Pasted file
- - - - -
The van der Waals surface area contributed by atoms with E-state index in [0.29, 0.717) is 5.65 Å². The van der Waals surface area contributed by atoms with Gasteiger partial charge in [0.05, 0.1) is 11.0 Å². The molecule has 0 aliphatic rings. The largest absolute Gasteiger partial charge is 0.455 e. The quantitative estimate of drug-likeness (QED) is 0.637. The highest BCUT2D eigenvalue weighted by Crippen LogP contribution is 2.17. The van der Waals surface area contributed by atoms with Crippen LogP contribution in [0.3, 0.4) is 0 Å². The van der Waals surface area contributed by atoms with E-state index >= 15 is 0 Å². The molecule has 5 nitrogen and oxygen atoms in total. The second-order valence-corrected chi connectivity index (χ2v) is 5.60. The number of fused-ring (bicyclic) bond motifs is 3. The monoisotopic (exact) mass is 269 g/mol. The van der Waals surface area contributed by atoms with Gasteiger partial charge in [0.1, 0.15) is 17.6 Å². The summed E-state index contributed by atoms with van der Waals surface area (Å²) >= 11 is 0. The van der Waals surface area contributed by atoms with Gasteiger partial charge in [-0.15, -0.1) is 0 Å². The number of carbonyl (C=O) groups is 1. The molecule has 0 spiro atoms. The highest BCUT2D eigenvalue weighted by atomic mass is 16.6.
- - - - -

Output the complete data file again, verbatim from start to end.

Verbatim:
The van der Waals surface area contributed by atoms with E-state index in [0.29, 0.717) is 5.65 Å². The van der Waals surface area contributed by atoms with Gasteiger partial charge in [0.05, 0.1) is 11.0 Å². The molecule has 0 aliphatic rings. The largest absolute Gasteiger partial charge is 0.455 e. The quantitative estimate of drug-likeness (QED) is 0.637. The highest BCUT2D eigenvalue weighted by Crippen LogP contribution is 2.17. The van der Waals surface area contributed by atoms with Crippen LogP contribution in [0.3, 0.4) is 0 Å². The van der Waals surface area contributed by atoms with E-state index >= 15 is 0 Å². The molecule has 5 nitrogen and oxygen atoms in total. The second-order valence-corrected chi connectivity index (χ2v) is 5.60. The number of fused-ring (bicyclic) bond motifs is 3. The monoisotopic (exact) mass is 269 g/mol. The van der Waals surface area contributed by atoms with Gasteiger partial charge in [0.1, 0.15) is 17.6 Å². The summed E-state index contributed by atoms with van der Waals surface area (Å²) >= 11 is 0. The van der Waals surface area contributed by atoms with Gasteiger partial charge in [-0.15, -0.1) is 0 Å². The number of carbonyl (C=O) groups is 1. The molecule has 0 spiro atoms. The highest BCUT2D eigenvalue weighted by atomic mass is 16.6.